European Union countries should only get money from the bloc’s budget and the COVID-19 recovery fund if they have robust courts and safeguards against corruption, a top official said on Monday (6 July), a couched warning to Poland and Hungary, among others.
The 27 national EU leaders meet next week in Brussels to haggle over nearly €2 trillion in their joint budget for 2021-27 and extra funds to help kick-start growth on the continent, which is headed for its worst-ever economic downturn.
Conditions attached to getting the money – whether related to democratic standards or economic reforms – are among the biggest points of contention that have so far barred the necessary unanimous agreement among all member states.
“The rule of law should be the condition for distribution of EU money,” Věra Jourová, a deputy head of the bloc’s executive European Commission said in talks among national justice ministers.
She cited a “functioning judiciary” and powerful mechanisms to fight corruption among the necessary requirements.
That comes as a warning to Poland and Hungary, which have fallen out with the EU over the level of government control over their courts and judges, as well as Romania and Bulgaria, which remain dogged by graft and poverty years after joining the bloc.
“Stopping the money is something I would not like to see, but we need to have in our legal order some guarantee that, if things go really wrong in a member state, then the taxpayers’ money cannot be paid,” Jourová said of EU funds, which are mostly derived from contributions from national budgets that are replenished by taxes.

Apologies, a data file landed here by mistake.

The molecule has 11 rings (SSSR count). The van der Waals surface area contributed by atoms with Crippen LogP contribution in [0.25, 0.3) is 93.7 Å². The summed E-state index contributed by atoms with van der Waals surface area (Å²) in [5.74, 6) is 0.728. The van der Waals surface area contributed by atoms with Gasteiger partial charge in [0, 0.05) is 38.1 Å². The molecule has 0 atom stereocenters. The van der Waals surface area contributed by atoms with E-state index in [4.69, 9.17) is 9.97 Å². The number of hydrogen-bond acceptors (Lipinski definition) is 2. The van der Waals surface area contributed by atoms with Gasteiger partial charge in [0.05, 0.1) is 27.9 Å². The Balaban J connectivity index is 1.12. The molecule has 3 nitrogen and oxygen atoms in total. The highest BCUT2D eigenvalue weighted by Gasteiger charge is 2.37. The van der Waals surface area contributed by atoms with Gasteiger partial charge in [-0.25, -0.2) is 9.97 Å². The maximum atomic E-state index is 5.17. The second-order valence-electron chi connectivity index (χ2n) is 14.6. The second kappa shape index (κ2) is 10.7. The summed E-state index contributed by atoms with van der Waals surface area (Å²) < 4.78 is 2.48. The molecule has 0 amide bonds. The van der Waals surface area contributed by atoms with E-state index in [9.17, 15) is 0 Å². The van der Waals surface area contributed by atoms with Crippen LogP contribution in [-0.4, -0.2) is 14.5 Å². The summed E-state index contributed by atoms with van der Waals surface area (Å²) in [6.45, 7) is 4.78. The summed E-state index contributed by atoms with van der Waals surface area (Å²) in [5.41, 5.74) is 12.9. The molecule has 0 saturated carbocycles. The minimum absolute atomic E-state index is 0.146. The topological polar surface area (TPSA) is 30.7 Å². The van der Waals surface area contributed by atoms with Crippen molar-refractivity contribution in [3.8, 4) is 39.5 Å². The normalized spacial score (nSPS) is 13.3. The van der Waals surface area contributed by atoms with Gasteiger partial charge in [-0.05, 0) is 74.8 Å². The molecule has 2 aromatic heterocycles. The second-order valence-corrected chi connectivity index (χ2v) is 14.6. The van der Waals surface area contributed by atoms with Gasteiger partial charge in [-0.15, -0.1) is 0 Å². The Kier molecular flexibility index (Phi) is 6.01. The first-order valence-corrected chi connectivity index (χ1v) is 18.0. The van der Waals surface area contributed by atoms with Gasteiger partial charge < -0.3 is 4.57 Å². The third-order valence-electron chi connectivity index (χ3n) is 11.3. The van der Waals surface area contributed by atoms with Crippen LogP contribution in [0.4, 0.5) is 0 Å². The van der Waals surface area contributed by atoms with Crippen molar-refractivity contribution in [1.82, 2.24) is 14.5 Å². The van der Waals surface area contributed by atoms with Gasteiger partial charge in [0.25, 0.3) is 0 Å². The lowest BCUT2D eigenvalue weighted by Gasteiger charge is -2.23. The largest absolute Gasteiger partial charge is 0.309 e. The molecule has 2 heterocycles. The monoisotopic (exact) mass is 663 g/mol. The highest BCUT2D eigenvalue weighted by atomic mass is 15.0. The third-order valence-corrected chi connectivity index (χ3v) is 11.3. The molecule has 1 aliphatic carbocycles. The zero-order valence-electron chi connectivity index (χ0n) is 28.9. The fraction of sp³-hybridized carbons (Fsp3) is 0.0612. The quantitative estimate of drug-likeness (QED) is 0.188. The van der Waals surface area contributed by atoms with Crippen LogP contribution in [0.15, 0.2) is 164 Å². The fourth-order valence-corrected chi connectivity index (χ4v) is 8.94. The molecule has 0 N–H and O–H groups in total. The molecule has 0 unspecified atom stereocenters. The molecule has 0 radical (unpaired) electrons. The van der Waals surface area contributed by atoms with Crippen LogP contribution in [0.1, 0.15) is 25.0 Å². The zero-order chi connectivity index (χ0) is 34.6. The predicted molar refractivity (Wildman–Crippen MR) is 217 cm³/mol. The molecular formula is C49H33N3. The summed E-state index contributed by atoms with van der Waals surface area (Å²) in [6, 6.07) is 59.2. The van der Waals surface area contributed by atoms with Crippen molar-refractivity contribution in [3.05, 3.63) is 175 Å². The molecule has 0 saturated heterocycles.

Under the latest proposal, the Brussels-based Commission would recommend how to remedy any rule of law problems in any given country. It would require a majority of EU countries to block such a plan.
Deep divisions persist on the matter, however, as countries including Germany, France, Sweden and the Netherlands demand tough safeguards where Poland and Hungary stand accused of violating core values like the freedom of courts and media.
Jourová said the pandemic has proven a democratic “stress test” for Europe. Her colleague, EU’s Justice Commissioner Didier Reynders, stressed Brussels would continue keeping an eye on Hungary, where Prime Minister Viktor Orbán renounced some special powers granted amidst the coronavirus crisis.
“We must protect the rule of law and rights of liberty with parliamentary control, an independent judiciary and free media. Freedoms should not be restricted even a day longer than absolutely necessary,” said Justice Minister Christine Lambrecht of Germany, which currently holds the EU’s rotating presidency.